Domestic homicide reviews: consultation analysis

We undertook a period of consultation and targeted engagement to inform the development of a Domestic Homicide Review model for Scotland. Those with lived experience of domestic abuse and those working in the field shared their views on fundamental aspects of the model.

F) Underpinning Scotland's Domestic Homicide Review Model

This section asks how the model for Scotland should be underpinned. Most Domestic Homicide Reviews across UK and internationally are reinforced by legislation. However, there are some review processes in Scotland which are not, and instead rely on guidance.

32. Legislation: Should the Domestic Homicide Review process be underpinned by legislation?

Respondents were asked whether Scotland’s Domestic Homicide Review process should be underpinned by legislation. Over three quarters (77%) of respondents agreed that legislation should underpin Scotland’s Domestic Homicide Review model with 15% of respondents unsure and 8% who disagreed.

Figure 40: Percentage of responses on whether the Domestic Homicide Review model should be underpinned by legislation
A doughnut chart of percentage responses on whether the Domestic Homicide Review model for Scotland should be underpinned by legislation. 77% of respondents answered 'Yes', 8% answered 'No', and 15% answered 'Don't Know'.

Comments from respondents stated that the Domestic Homicide Review model should be embedded within legislation and undertaken within set guidelines. Ensuring accountability was mentioned, especially from agencies such as the police, or agencies supporting perpetrators.

“Yes, if it isn't then it won't be a priority for services. By underpinning the model with legislation there could be requirements to report to parliament to ensure learning and recommendations are being implemented. It would also help with complex data sharing issues. It would also publicly show the commitment to learn lessons and that those killed were important.” Professional respondent

Some of the main reasons in support of legislating Scotland’s Domestic Homicide Review model are included in Figure (41) below.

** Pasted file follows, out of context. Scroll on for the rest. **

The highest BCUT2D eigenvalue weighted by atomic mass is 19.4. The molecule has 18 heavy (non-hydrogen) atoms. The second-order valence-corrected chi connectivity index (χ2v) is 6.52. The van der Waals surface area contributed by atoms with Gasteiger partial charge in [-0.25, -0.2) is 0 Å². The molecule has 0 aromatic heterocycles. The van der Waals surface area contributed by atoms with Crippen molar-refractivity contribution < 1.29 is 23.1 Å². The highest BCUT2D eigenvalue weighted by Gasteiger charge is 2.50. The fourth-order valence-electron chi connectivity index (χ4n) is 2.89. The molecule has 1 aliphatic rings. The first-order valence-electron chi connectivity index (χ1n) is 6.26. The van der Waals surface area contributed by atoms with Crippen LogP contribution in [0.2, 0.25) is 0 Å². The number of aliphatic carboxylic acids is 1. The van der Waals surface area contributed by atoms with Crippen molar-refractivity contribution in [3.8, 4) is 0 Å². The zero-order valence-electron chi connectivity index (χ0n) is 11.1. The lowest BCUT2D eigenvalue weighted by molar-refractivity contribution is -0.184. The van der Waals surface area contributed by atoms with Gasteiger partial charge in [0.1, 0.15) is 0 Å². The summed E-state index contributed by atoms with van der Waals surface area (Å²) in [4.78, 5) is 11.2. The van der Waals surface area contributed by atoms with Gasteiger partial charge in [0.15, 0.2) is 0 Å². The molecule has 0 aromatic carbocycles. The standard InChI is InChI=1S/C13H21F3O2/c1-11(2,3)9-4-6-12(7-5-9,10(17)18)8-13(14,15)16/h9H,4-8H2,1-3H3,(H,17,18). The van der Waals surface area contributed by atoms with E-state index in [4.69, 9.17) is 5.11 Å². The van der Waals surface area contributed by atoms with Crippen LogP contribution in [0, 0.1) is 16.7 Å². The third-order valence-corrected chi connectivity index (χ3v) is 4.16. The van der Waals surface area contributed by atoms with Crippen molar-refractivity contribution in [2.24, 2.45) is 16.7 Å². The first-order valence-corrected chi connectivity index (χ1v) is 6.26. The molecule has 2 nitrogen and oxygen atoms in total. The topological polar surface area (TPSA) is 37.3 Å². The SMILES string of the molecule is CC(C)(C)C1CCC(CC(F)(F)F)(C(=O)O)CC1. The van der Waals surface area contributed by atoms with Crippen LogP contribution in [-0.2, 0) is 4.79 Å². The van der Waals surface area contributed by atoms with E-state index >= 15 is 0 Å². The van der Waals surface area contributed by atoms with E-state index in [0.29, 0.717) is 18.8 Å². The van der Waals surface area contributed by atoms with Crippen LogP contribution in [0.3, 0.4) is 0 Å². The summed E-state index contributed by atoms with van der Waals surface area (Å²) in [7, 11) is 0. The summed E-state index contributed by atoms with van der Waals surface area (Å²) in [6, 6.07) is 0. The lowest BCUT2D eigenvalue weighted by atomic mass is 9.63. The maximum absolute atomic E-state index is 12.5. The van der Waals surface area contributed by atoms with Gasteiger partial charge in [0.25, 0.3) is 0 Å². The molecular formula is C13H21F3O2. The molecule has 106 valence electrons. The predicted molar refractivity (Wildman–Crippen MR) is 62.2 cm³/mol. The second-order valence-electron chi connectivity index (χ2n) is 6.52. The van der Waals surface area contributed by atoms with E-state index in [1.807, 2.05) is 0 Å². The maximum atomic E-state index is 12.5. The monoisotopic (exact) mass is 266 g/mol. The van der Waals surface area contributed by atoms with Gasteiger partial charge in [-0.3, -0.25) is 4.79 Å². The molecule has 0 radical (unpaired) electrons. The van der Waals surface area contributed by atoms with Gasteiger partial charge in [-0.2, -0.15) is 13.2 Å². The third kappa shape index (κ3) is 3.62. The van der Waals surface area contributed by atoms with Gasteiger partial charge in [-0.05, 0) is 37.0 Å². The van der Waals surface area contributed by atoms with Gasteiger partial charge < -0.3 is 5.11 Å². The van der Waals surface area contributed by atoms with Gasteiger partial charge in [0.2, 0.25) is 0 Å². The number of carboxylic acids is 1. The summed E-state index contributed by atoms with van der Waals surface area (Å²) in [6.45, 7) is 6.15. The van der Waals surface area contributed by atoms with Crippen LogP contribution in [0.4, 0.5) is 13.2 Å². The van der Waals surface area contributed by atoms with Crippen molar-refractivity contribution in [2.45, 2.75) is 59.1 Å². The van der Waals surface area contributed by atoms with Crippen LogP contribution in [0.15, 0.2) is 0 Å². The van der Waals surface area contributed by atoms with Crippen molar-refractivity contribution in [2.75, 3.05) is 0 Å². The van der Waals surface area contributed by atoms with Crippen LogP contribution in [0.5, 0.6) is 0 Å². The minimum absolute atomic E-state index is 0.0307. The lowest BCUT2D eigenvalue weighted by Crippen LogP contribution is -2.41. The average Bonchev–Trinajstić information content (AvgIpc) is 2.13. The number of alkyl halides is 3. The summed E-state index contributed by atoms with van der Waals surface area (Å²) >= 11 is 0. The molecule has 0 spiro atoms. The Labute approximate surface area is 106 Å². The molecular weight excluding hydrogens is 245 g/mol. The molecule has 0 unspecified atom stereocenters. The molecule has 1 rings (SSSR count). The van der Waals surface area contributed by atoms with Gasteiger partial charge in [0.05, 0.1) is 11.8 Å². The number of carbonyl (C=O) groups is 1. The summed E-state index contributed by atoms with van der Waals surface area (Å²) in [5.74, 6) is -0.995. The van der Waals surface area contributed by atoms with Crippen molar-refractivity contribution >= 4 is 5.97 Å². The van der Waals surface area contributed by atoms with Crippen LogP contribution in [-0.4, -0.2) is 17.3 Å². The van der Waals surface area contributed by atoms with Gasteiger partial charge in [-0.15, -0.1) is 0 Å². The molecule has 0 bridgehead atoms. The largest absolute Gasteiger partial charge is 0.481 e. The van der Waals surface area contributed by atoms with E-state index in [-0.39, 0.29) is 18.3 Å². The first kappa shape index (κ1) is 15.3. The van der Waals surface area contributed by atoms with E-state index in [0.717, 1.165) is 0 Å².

Figure 41: Reasons for underpinning Scotland’s Domestic Homicide Review model by legislation
Word cloud with popular reasons for underpinning Scotland's Domestic Homicide Review (DHR) model by legislation, as expressed by respondents. The reasons to underpin Scotland's DHR model by legislation: 'Legal base to request a review' (4), 'Review bodies bound to comply' (5), 'Status demonstrates how important it is' (3), 'Helps agencies participate openly' (4), 'Ensures adequate resources' (4), and 'Less wishy-washy' (1).

Other professionals and professionals with lived experience who disagreed with underpinning Scotland’s Domestic Homicide Review model with legislation said that an issue such as domestic homicide shouldn’t require legislation. Others commented that there are few domestic homicides and in their experience, all organisations are reflective and keen to learn in these circumstances.

Additionally, legislation was pointed out to be a lengthy process, resulting in delays and a lack of learning for victims and their families. Some suggestions by professional respondents was to set-up the model with all the necessary parameters, then review the need for legislation if there is insufficient buy-in from agencies.

33. Other comments: Are there any other comments about the planned Domestic Homicide Review process?

The final question asked participants if they had any other comments. It was pointed out that the work of Jane Monckton-Smith on the homicide timeline is already used in England. When looking at Domestic Homicide Reviews, Scotland would benefit from looking at such models.

Figure 42: Other comments made by respondents
Word cloud with themes of comments received about Scotland's Domestic Homicide Review model more generally. These include: 'Claire's Law to be strengthened' (2), 'Title of the review doesn't match the scope of the review' (1), 'Trauma-informed' (2), 'Understanding nuances' (2), 'Multi-disciplinary review panel' (1), 'No-blame consultation' (1), 'Trained domestic abuse practitioners' (7), 'Clear timescales' (3) and 'Measurement of impact from recommendations' (3).

Some of the professional respondents expressed that they were pleased to see that Domestic Homicide Reviews are being progressed.

“I'm pleased that this is now happening in Scotland. It means that victims’ lives are valued, which is important to not just the victim but their family. Agencies will learn valuable lessons on how to support victims and recognise the real risk they are in. More professionals and the general public will realise just how many victims of domestic abuse are killed.” Professional respondent



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